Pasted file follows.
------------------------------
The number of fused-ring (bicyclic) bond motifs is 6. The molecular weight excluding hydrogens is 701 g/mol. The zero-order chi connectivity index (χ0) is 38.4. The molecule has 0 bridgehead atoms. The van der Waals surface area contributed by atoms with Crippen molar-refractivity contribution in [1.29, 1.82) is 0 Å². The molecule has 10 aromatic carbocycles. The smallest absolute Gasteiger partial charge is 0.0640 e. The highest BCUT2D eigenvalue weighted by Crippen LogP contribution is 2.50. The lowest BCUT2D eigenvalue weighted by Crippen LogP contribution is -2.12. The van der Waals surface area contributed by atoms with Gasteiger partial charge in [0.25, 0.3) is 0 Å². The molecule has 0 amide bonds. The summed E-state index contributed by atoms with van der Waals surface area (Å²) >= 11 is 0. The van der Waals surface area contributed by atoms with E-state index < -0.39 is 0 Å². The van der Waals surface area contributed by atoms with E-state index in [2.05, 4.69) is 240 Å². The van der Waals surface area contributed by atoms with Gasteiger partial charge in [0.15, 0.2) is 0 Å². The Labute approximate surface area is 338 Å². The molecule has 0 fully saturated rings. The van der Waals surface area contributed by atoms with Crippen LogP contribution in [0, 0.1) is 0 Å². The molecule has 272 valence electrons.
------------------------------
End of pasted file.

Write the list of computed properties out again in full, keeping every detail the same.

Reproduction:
The number of fused-ring (bicyclic) bond motifs is 6. The molecular weight excluding hydrogens is 701 g/mol. The zero-order chi connectivity index (χ0) is 38.4. The molecule has 0 bridgehead atoms. The van der Waals surface area contributed by atoms with Crippen molar-refractivity contribution in [1.29, 1.82) is 0 Å². The molecule has 10 aromatic carbocycles. The smallest absolute Gasteiger partial charge is 0.0640 e. The highest BCUT2D eigenvalue weighted by Crippen LogP contribution is 2.50. The lowest BCUT2D eigenvalue weighted by Crippen LogP contribution is -2.12. The van der Waals surface area contributed by atoms with Gasteiger partial charge in [0.25, 0.3) is 0 Å². The molecule has 0 amide bonds. The summed E-state index contributed by atoms with van der Waals surface area (Å²) >= 11 is 0. The van der Waals surface area contributed by atoms with E-state index < -0.39 is 0 Å². The van der Waals surface area contributed by atoms with E-state index in [2.05, 4.69) is 240 Å². The van der Waals surface area contributed by atoms with Gasteiger partial charge in [0.15, 0.2) is 0 Å². The Labute approximate surface area is 338 Å². The molecule has 0 fully saturated rings. The van der Waals surface area contributed by atoms with Crippen LogP contribution in [0, 0.1) is 0 Å². The molecule has 272 valence electrons.